Justia Trademark Opinion SummariesArticles Posted in Trademarks
Stone Flood & Fire Restoration, Inc. v. Safeco Ins. Co.
In 2000, a fire destroyed a business location of Stone Flood and Fire Restoration Inc., spurring years of litigation with its insurer, Safeco Insurance Company of America. After Stone Flood and its two shareholders, James and Patrice Stone, sued Safeco in 2007, the district court dismissed all claims against Safeco. The court concluded (1) Stone Flood's claims on the insurance policy were filed three days beyond the applicable statute of limitations and were therefore barred; (2) the Stones were not insureds and lacked standing to bring individual claims under the policy; and (3) the Stones lacked standing to bring a claim of intentional infliction of emotional distress (IIED) because their alleged injuries were merely derivative of the corporation's. The Supreme Court reversed in part and affirmed in part, holding (1) the district court's calculation of the tolling of the limitations period was incorrect and a correct calculation saved Stone Flood's claims under the insurance policy; and (2) the district court properly concluded the Stones were not insureds and lacked standing to sue under the policy, and their claim of IIED failed for lack of a distinct, non-derivative injury. Remanded.View "Stone Flood & Fire Restoration, Inc. v. Safeco Ins. Co." on Justia Law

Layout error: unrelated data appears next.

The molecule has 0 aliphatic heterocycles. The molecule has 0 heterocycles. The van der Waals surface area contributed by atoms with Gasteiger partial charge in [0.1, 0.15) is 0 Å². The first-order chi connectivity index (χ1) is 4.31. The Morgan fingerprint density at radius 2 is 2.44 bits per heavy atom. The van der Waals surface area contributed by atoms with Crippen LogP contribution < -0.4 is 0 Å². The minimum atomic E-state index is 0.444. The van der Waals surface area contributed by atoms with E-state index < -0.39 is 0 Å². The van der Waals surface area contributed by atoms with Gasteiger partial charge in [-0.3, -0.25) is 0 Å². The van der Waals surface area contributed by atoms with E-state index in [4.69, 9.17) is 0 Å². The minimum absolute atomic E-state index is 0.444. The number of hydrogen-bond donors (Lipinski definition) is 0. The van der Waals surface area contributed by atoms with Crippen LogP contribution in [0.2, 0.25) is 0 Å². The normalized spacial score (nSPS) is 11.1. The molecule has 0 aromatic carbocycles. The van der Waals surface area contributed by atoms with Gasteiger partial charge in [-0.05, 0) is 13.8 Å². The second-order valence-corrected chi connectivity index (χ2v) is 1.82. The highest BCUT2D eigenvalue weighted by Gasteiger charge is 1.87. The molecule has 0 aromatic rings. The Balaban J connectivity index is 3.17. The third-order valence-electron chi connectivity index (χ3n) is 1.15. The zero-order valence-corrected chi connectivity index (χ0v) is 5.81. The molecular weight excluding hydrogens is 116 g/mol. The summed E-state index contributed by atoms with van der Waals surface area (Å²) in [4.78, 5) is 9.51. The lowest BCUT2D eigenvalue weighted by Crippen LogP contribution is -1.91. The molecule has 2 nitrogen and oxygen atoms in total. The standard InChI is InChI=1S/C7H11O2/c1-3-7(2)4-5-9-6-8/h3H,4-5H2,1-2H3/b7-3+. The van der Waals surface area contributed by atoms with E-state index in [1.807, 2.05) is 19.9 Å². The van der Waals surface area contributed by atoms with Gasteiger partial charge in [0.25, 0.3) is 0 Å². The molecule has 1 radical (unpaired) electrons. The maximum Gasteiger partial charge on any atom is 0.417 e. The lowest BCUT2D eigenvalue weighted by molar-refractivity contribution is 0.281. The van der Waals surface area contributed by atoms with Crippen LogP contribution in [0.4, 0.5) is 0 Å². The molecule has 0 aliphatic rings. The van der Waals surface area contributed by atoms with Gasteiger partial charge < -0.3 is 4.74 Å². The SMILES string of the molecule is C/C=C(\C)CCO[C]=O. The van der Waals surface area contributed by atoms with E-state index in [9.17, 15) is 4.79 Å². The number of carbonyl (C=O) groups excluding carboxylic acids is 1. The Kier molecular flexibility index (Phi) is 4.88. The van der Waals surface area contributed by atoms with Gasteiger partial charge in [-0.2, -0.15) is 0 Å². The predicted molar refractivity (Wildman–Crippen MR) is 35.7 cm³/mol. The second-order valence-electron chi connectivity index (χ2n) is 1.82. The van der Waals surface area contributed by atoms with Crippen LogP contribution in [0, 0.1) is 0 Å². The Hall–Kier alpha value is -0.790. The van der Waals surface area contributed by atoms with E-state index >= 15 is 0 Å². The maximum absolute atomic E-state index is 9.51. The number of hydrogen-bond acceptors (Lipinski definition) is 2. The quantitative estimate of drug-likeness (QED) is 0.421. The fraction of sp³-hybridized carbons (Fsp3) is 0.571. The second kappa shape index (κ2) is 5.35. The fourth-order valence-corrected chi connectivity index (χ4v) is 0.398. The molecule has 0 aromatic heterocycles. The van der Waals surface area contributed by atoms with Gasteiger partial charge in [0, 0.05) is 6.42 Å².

Kyle, et al. v. Georgia Lottery Corp., et al.
Appellants sued GLC and SGI asserting trademark infringement, deceptive trade practices, and breach of contract stemming from GLC's "Money Bags" lottery games of 2005 and 2007. At issue was whether the Court of Appeals erred in finding that GLC was entitled to assert sovereign immunity as a bar to a suit raising claims that arose outside the Georgia Tort Claims Act and whether the Court of Appeals erred in finding that OCGA 10-1-440 required the bona fide use of a trademark to make out a claim concerning the trademark's infringement? The court held that because sovereign immunity applied to state instrumentalities, GLC was entitled to assert sovereign immunity as a defense in this case. The court also held that there was no error in the interpretation of OCGA 10-1-440(b) by the Court of Appeals where appellants have not made "bona fide" use of their MONEYBAG$ mark in commerce sufficient to establish protectable rights in the mark. Accordingly, the judgment was affirmed.View "Kyle, et al. v. Georgia Lottery Corp., et al." on Justia Law